Brandon Turner:
Because at the end of the day, at BiggerPockets, here’s what we believe. We believe that real estate investing is the greatest wealth building tool the average person has to achieve incredible wealth and financial freedom. We really believe that at BiggerPockets. We also believe that it’s not get rich quick. We believe it’s a business, it is a process, but it can be learned. And third, we believe anybody can do it, regardless of current position in life. I don’t care what your income looks like, your credit looks like, your intelligence looks like, there are people who have had it worse off than you that have succeeded. So if you had the direction, you knew what you were doing and you wanted it bad enough, we believe that anybody can do it.

Brandon Turner:
Now, I don’t say that stuff because I heard somebody say it or I read it in a book or it sounds good on some kind of mission statement for BiggerPockets. I say it because I live it. I’m actually the BiggerPockets poster child. I didn’t start the company. So Josh Dorkin started it over a decade ago, almost two decades ago now, forever ago. He started in his basement because he needed help with his real estate. His first three deals made him struggle and he said, “How do I get through this?” So he started asking for help online, couldn’t find any help that wasn’t going to charge $50,000 for some guru coaching program. He said, “Look, I need real people who can help me figure this out.” And he built BiggerPockets into the largest site.

Brandon Turner:
Now, I was one of the very early members there and I had nothing. I had no credit, no income, making just above minimum wage. I didn’t have much of anything going into that, but I found BiggerPockets and I started to learn and network and grow and ask. Well, you can go back and look at my old questions. They’re terrible. I’m like, “What is real estate?” I didn’t know anything. And so in other words, I’m right where many of you are right now, a newbie. That’s nothing to be ashamed about. We were all there. We all will start from somewhere, right? And I used BiggerPockets to get my first deal, my second deal, my third deal, and from there, I took off. And so, again, that’s me in a nutshell. I’m a real estate investor first and foremost. Yes, I write books and teach this stuff online but the majority of my wealth is through real estate. The majority of my time is spent in real estate investing.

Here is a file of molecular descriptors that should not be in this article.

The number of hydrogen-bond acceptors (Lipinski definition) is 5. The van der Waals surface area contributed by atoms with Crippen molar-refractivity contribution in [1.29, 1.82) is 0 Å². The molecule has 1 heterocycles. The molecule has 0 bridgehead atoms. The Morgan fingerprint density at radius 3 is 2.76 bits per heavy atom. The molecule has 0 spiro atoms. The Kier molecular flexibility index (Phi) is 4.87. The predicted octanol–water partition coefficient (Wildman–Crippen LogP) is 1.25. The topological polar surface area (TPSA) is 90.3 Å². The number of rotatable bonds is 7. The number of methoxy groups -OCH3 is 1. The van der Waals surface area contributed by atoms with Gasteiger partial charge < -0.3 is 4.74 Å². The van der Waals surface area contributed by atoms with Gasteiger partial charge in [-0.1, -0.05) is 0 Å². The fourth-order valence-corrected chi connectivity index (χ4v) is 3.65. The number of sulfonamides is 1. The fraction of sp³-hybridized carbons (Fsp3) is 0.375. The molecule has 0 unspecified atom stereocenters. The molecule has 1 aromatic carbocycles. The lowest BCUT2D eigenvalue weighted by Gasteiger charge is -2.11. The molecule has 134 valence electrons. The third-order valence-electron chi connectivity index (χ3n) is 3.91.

Brandon Turner:
I live in Maui, Hawaii, because listen, if you have passive income, you can live anywhere you want. I spent a decade in Grays Harbor, Washington, the rain capital of the world. I got tired of that so I moved to sunny Maui, Hawaii. I flip a little bit of houses, but mostly, I invest in large multi-family properties like mobile home parks, just got a huge apartment complex under contract, got some self storage stuff in the works. So I run a company called Open Door Capital. If you want to know more about that, odcfund.com. We raise money from accredited investors and we invested for you, it’s great. I’m also the host of the BiggerPockets Podcast, married to a wonderful woman named Heather. I’ve got two little kids named Rosie and Wilder. I think I got their picture coming up next. There they are. They’re adorable. And author of several real estate books. Anybody read any of my real estate books out there? I’m curious. And then I’m a travel addict.

Brandon Turner:
And honestly, that’s what got me into real estate, is because I wanted… These two things got me into real estate. One, I wanted to make sure that when I had kids someday, I was there for those kids. Every ballgame, every dance recital, every field trip, I wanted to be a very present father. And I knew that the path I was going, which was law school and all this stuff, I was like, I won’t have that life. I don’t want to spend the next 60 years of my life or 40 years of my life building up wealth just so I can be the richest guy in the graveyard. I wanted to be there for my family so that was number one that drove me to real estate.

Brandon Turner:
Number two that drove me to real estate, I wanted to travel. I once heard it said that the world is a book and those who don’t travel read just a page. That rocked me because there’s so much out there, so much out there to explore and see, and I knew, again, with my two weeks allotted vacation from some company that may allow me to take my vacation time, that just wasn’t for me. Does anybody else identify with that out there? You’re like, no, there’s more to life than just like working to make somebody else rich.

Brandon Turner:
And so I jumped in, I powered through a lot of difficulty and struggle and pain and it got me to where I am today. So today, I’ve got a little over, I think, what am I at? Almost 2000 units right now. I should be at over 2000 units within the next few weeks, and most of that has come… Actually, I had a huge growth over the last year and a half with Open Door Capital, which has been awesome. But for years, for a decade, I was just in the small deals, and I still buy small deals. I still flip single houses once in a while and condos.

Brandon Turner:
I just bought a condo to do vacation rentals out here in Maui, bought a triplex recently. So I still do this stuff and I love it, I’m just addicted to it. But again, today’s webinar is not about me. It’s about you so the last thing I’ll say about me, if you want to know more about me, you can go to my website, odcfund.com or check me out on Instagram, that’s where I’m most active. I’m like a 13 year old girl, I’m always on Instagram. BeardyBrandon, you can follow me there and you can even learn… If you go to my link in my profile, you can sign up for my text message list. That’s where I keep in touch with people.